• Voluntary churn
  • Shareholders & Investors
  • Vice President, Investor Relations
  • Quarterly investor calls with top 20 investors
  • Quarterly investor updates
  • Shareholder meetings
  • SEC filings
  • Annual investor meeting
  • (New) SRI investor meeting (4Q13)
  • Investor perception survey results
  • New investment
  • Maintained investments
  • Investor participation rates
  • Business Partners & Suppliers
  • President, Network and Operations
  • Quarterly review meetings – suppliers/business partners over a set level of annual spend
  • Supplier assessment process/capacity building
  • Supplier scorecards/audits
  • Performance on quarterly scorecard – more effective engagement leads to higher scores
  • Supplier assessment - percentage meeting criteria
  • percentage of top suppliers participating in capacity building efforts
  • percentage top supplier movement over time into compliance
  • Government & Regulators
  • Senior Vice President, Government Affairs
  • Regular meetings with key congressional leaders to ensure their familiarity with our business issues
  • Regular meetings with state regulators in key areas affecting our business
  • Regular dialog with EPA/DOE corporate program management teams
  • Open doors – opportunity to meet with government officials and regulators as needed
  • Results of issues being championed
  • Inclusion in EPA/DOE programs, leadership status
  • Community & Non-Governmental Organizations (NGOs)
  • Senior Vice President, Corporate Communications and Corporate Responsibility
  • Community engagement/support: six communities (based on Sprint employment): Overland Park, Kan; Atlanta; Dallas/Fort Worth; New York; and Denver.
  • CR stakeholder panel moderated by Ceres
  • Close relationship with specialized NGOs per CR issue area, as extended member of CR Working Committee
  • CR website — application process
  • CR email feedback process
  • CR conferences
  • Percentage recommend/advocate for Sprint
  • Stakeholder perception survey
  • Community/NGO recognition
  • Engagement tone/results – percentage issue resolution
  • Inquiry volume
  • Response time
  • Industry Analysts & Market Experts
  • Senior Vice President, Corporate Communications and Corporate Responsibility
  • Dedicated analyst relation team
  • Weekly analyst update emails
  • Dedicated website
  • Annual analyst meeting
  • Formal feedback following annual analyst meeting
  • Improved Sprint ratings from analysts
  • Annual perception survey and engagement questionnaire

 

The final steps of Sprint's stakeholder engagement process are responding to their feedback and managing any stakeholder risks. Since we have such a wide range of engagement options, our response approach also varies. Our feedback may be formal and written (as is the case with many of our NGO, employee and customer stakeholders), personal and verbal (as is the case with our top investor, analyst and governmental stakeholders), or even indirect (in cases where we let stakeholders know their input will be considered as part of a development effort — such as product design, marketing campaign or new service program).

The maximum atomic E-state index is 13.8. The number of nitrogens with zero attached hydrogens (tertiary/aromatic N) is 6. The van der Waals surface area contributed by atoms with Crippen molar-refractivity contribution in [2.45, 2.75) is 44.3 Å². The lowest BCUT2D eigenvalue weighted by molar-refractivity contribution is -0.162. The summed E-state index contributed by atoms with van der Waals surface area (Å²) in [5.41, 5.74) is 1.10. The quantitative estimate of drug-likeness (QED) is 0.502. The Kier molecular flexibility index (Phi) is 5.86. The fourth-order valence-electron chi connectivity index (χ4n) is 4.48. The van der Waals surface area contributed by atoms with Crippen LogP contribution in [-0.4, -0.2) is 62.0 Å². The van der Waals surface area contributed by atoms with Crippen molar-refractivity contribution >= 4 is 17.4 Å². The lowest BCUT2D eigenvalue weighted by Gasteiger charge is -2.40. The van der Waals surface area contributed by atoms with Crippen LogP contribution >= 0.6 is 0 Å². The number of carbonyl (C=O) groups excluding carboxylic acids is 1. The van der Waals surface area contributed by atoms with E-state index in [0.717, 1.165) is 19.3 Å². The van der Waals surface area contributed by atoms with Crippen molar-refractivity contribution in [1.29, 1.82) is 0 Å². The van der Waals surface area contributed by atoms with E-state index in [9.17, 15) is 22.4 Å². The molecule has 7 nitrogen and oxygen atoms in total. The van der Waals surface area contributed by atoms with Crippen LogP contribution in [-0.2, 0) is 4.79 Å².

One of the biggest benefits of stakeholder engagement is that you have the opportunity to understand any risk you may be facing from key stakeholder groups. If you are doing a good job listening to your stakeholders and engaging the right ones, you have far less risk because you are able to identify and address problems earlier in the cycle, reducing the level of stakeholder frustration. The owners of each stakeholder category are expected to identify and manage any stakeholder risks they uncover and share them with other teams as needed.

Corporate Responsibility Stakeholder Panel

Within the Corporate Responsibility team, we own a specialized stakeholder engagement process that is managed by Ceres. When Sprint joined Ceres in May 2010, it was able to take advantage of Ceres's 20 years of experience in leading meaningful and effective stakeholder engagement. Ceres specializes in bringing companies together with investors, environmental and social-issue experts; public-interest organizations; and other stakeholders in face-to-face dialogues to find smart business solutions to each company's biggest sustainability challenges.